James

Well-known member
#9
So if MVC is interpreted differently depending on the project, how does XenForo approach it?

What does XenForo store in the model, view and controllers?
 

rEd86

Active member
#10
It's worth noting that MVC is not a hard-and-fast-set-in-stone approach when it comes to web application development. If you ask different people, they will give you different answers for what components belong in the model and which in the controller or the view. XenForo opts for a 'skinny controller' approach, where our controllers are very simple and push most of the work off to the model as it can be easier to reuse code like that.
That was the reason I asked about the XenForo approach to MVC in my tutorial request. I don't want to stray too far from the way the team here is approaching it so my plugins are aligned with the direction of future releases. (and other plugins)

I was looking for a way to get up to speed quickly but it looks like good old fashion trial and error is going to be the best way to cut my teeth! :)

--Ed
 

James

Well-known member
#11
Controller

The Controller manages the user requests (received as HTTP GET or POST requests when the user clicks on GUI elements to perform actions). Its main function is to call and coordinate the necessary resources/objects needed to perform the user action. Usually the controller will call the appropriate model for the task and then selects the proper view.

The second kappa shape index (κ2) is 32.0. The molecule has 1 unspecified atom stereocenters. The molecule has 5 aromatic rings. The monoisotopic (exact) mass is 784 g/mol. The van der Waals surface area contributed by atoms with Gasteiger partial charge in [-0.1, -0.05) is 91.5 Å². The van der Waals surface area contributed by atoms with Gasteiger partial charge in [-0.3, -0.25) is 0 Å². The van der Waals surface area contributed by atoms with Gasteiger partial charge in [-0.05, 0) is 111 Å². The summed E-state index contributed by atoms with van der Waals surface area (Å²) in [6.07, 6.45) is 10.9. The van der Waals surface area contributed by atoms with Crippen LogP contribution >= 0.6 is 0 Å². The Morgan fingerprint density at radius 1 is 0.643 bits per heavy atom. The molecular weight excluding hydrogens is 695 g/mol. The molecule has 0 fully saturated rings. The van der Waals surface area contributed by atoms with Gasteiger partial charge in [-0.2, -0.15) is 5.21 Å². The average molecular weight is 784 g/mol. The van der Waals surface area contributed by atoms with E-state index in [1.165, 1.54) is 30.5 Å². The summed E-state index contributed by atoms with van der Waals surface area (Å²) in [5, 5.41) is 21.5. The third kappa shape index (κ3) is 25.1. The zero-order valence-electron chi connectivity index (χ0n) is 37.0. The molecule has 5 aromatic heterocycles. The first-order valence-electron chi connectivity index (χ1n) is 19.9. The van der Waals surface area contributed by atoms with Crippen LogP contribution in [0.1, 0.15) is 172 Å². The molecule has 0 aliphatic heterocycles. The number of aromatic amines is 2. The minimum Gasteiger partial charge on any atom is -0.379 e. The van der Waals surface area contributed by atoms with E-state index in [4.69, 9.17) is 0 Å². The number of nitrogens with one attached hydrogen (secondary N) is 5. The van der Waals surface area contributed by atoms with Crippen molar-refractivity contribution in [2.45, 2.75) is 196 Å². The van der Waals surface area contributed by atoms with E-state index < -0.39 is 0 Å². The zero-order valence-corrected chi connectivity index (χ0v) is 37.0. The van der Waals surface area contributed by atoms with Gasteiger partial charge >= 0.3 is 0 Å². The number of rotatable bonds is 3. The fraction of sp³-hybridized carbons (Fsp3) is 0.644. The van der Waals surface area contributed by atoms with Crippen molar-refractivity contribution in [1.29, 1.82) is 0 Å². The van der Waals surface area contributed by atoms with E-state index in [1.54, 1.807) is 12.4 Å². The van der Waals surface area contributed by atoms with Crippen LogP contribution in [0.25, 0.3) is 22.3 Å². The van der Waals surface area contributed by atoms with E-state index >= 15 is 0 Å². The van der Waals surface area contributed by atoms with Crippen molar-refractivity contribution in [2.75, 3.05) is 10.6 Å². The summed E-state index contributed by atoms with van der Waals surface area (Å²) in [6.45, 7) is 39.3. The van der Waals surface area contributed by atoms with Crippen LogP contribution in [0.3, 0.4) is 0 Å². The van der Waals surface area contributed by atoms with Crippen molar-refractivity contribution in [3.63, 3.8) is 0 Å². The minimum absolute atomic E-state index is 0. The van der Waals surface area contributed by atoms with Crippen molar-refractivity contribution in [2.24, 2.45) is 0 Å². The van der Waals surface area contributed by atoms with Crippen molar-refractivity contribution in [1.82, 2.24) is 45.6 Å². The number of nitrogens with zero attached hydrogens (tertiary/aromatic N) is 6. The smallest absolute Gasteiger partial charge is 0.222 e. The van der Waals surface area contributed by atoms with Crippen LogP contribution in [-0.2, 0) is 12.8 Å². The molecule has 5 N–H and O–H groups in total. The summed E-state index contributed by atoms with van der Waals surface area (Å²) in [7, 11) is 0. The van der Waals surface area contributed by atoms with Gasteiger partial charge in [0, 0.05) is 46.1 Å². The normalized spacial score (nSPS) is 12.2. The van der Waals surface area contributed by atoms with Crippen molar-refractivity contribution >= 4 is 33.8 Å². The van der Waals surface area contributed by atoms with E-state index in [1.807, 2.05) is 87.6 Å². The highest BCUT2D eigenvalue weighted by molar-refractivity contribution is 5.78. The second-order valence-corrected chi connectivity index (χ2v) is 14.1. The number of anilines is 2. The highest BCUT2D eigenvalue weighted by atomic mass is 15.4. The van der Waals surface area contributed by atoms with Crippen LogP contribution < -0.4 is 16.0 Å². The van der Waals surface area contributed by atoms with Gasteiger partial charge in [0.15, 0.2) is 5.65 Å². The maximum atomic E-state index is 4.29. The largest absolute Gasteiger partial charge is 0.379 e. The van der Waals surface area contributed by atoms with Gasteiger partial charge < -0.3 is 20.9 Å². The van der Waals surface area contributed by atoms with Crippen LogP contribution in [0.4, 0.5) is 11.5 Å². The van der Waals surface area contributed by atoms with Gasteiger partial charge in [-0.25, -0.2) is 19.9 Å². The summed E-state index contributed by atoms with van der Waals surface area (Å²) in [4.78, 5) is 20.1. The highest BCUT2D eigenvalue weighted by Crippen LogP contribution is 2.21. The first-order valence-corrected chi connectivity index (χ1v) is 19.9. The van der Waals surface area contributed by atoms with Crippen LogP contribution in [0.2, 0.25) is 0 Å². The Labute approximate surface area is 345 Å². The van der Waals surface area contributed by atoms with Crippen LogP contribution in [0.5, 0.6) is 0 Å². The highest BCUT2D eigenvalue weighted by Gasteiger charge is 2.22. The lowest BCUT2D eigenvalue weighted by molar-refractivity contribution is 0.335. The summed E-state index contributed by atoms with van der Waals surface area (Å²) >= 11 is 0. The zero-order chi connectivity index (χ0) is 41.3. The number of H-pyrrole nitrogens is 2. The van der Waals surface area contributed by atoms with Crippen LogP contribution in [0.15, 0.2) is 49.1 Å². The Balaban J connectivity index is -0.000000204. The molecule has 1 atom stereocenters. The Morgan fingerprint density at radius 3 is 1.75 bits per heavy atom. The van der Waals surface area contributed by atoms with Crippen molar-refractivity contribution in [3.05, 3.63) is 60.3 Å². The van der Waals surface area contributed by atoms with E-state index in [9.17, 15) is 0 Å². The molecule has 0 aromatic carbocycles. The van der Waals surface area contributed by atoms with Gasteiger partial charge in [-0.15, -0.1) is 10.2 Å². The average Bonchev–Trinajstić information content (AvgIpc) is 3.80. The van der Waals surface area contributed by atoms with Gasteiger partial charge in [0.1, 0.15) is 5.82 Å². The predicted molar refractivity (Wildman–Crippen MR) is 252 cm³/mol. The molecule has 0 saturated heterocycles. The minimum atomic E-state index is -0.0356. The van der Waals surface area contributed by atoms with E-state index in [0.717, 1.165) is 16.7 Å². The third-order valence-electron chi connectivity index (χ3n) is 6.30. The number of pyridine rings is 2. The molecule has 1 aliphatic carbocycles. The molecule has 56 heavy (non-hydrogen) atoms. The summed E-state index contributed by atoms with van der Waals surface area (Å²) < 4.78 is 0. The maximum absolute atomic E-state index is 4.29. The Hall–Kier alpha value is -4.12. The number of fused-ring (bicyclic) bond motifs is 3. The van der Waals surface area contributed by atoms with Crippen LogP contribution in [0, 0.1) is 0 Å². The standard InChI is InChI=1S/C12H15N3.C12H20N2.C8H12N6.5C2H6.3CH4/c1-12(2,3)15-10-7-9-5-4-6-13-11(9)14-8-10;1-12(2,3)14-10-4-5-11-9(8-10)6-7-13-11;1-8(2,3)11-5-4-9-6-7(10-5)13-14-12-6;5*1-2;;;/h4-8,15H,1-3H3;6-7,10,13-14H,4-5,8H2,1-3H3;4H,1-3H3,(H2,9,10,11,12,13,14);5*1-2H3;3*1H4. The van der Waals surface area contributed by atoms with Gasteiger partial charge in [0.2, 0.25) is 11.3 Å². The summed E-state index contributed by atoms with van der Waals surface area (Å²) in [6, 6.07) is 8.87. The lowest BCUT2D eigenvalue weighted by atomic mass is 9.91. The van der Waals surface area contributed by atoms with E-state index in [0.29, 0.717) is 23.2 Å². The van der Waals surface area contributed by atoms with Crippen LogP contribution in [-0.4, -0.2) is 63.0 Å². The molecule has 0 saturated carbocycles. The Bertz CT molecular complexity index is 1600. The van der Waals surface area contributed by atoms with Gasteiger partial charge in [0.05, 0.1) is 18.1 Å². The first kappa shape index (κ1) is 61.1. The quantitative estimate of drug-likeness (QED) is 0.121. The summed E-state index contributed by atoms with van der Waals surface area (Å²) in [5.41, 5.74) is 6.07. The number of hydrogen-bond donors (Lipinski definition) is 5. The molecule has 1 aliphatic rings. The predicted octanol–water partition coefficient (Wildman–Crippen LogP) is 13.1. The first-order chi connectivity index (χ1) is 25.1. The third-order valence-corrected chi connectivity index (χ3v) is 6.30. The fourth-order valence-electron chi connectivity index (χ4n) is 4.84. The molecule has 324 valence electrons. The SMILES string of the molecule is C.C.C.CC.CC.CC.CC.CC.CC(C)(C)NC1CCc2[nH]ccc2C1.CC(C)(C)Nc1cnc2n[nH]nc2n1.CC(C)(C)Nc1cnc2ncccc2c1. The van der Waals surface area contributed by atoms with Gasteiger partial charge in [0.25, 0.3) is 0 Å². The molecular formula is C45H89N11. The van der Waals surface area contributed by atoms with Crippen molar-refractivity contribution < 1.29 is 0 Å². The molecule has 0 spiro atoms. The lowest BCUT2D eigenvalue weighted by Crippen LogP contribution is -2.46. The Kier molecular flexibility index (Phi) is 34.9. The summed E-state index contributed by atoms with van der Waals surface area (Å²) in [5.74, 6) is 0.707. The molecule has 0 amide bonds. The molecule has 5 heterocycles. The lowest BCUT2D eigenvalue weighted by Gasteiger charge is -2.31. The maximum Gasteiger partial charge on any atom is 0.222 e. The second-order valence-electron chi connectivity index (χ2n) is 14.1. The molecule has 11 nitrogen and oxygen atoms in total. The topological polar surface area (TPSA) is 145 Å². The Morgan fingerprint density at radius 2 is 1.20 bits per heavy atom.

Model

The Model is the data and the rules applying to that data, which represent concepts that the application manages. In any software system, everything is modeled as data that we handle in a certain way. What is a user, a message or a book for an application? Only data that must be handled according to specific rules (date can not be in the future, e-mail must have a specific format, name cannot be more than x characters long, etc).
The model gives the controller a data representation of whatever the user requested (a message, a list of books, a photo album, etc). This data model will be the same no matter how we may want to present it to the user, that’s why we can choose any available view to render it.
The model contains the most important part of our application logic, the logic that applies to the problem we are dealing with (a forum, a shop, a bank, etc). The controller contains a more internal-organizational logic for the application itself (more like housekeeping).
View

The View provides different ways to present the data received from the model. They may be templates where that data is filled. There may be several different views and the controller has to decide which one to use.